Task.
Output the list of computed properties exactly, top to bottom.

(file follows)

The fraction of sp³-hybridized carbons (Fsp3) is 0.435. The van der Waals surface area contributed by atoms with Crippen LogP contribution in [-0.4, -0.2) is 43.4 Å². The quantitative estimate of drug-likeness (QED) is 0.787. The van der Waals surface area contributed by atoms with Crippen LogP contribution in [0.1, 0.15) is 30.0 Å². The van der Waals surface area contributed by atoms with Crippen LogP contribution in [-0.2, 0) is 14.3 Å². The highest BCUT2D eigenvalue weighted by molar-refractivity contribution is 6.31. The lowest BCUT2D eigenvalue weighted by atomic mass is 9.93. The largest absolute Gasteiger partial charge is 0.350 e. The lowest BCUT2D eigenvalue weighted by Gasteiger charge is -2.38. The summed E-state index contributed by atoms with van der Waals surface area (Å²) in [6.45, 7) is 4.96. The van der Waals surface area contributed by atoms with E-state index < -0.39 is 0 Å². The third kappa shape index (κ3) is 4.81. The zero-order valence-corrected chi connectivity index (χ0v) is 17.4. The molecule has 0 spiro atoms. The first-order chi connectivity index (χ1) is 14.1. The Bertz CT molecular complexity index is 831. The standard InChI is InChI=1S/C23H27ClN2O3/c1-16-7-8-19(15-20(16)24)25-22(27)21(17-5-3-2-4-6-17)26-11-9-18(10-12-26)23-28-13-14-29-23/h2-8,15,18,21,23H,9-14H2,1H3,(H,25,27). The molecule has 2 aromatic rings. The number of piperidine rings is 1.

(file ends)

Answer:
The fraction of sp³-hybridized carbons (Fsp3) is 0.435. The van der Waals surface area contributed by atoms with Crippen LogP contribution in [-0.4, -0.2) is 43.4 Å². The quantitative estimate of drug-likeness (QED) is 0.787. The van der Waals surface area contributed by atoms with Crippen LogP contribution in [0.1, 0.15) is 30.0 Å². The van der Waals surface area contributed by atoms with Crippen LogP contribution in [-0.2, 0) is 14.3 Å². The highest BCUT2D eigenvalue weighted by molar-refractivity contribution is 6.31. The lowest BCUT2D eigenvalue weighted by atomic mass is 9.93. The largest absolute Gasteiger partial charge is 0.350 e. The lowest BCUT2D eigenvalue weighted by Gasteiger charge is -2.38. The summed E-state index contributed by atoms with van der Waals surface area (Å²) in [6.45, 7) is 4.96. The van der Waals surface area contributed by atoms with E-state index < -0.39 is 0 Å². The third kappa shape index (κ3) is 4.81. The zero-order valence-corrected chi connectivity index (χ0v) is 17.4. The molecule has 0 spiro atoms. The first-order chi connectivity index (χ1) is 14.1. The Bertz CT molecular complexity index is 831. The standard InChI is InChI=1S/C23H27ClN2O3/c1-16-7-8-19(15-20(16)24)25-22(27)21(17-5-3-2-4-6-17)26-11-9-18(10-12-26)23-28-13-14-29-23/h2-8,15,18,21,23H,9-14H2,1H3,(H,25,27). The molecule has 2 aromatic rings. The number of piperidine rings is 1.